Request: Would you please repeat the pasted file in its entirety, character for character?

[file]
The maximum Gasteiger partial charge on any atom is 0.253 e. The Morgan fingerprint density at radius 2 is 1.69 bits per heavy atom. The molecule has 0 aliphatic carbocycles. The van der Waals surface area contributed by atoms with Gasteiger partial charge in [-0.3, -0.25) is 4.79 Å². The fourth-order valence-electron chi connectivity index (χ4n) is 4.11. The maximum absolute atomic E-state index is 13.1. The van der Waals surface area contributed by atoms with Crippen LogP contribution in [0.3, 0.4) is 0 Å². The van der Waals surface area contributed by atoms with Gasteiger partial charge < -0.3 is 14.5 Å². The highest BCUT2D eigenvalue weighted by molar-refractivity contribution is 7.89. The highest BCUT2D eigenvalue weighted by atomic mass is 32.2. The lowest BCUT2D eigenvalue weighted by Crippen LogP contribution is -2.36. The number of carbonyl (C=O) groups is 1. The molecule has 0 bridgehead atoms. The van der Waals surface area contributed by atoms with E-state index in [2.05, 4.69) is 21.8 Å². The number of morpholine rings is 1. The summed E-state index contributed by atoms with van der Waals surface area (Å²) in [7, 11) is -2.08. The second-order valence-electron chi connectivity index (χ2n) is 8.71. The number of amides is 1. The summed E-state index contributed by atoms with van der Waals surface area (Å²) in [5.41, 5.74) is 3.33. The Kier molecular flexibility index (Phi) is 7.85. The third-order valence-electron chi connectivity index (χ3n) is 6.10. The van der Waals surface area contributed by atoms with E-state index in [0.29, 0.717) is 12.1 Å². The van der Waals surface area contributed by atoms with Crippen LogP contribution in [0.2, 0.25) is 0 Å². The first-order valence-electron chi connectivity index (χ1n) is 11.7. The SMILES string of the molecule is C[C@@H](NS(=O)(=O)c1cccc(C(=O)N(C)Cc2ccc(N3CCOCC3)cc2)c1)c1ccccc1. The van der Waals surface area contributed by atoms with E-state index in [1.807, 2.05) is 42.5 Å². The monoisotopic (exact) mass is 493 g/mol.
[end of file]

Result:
The maximum Gasteiger partial charge on any atom is 0.253 e. The Morgan fingerprint density at radius 2 is 1.69 bits per heavy atom. The molecule has 0 aliphatic carbocycles. The van der Waals surface area contributed by atoms with Gasteiger partial charge in [-0.3, -0.25) is 4.79 Å². The fourth-order valence-electron chi connectivity index (χ4n) is 4.11. The maximum absolute atomic E-state index is 13.1. The van der Waals surface area contributed by atoms with Crippen LogP contribution in [0.3, 0.4) is 0 Å². The van der Waals surface area contributed by atoms with Gasteiger partial charge < -0.3 is 14.5 Å². The highest BCUT2D eigenvalue weighted by molar-refractivity contribution is 7.89. The highest BCUT2D eigenvalue weighted by atomic mass is 32.2. The lowest BCUT2D eigenvalue weighted by Crippen LogP contribution is -2.36. The number of carbonyl (C=O) groups is 1. The molecule has 0 bridgehead atoms. The van der Waals surface area contributed by atoms with E-state index in [2.05, 4.69) is 21.8 Å². The number of morpholine rings is 1. The summed E-state index contributed by atoms with van der Waals surface area (Å²) in [7, 11) is -2.08. The second-order valence-electron chi connectivity index (χ2n) is 8.71. The number of amides is 1. The summed E-state index contributed by atoms with van der Waals surface area (Å²) in [5.41, 5.74) is 3.33. The Kier molecular flexibility index (Phi) is 7.85. The third-order valence-electron chi connectivity index (χ3n) is 6.10. The van der Waals surface area contributed by atoms with E-state index in [0.29, 0.717) is 12.1 Å². The van der Waals surface area contributed by atoms with Crippen LogP contribution in [0.2, 0.25) is 0 Å². The first-order valence-electron chi connectivity index (χ1n) is 11.7. The SMILES string of the molecule is C[C@@H](NS(=O)(=O)c1cccc(C(=O)N(C)Cc2ccc(N3CCOCC3)cc2)c1)c1ccccc1. The van der Waals surface area contributed by atoms with E-state index in [1.807, 2.05) is 42.5 Å². The monoisotopic (exact) mass is 493 g/mol.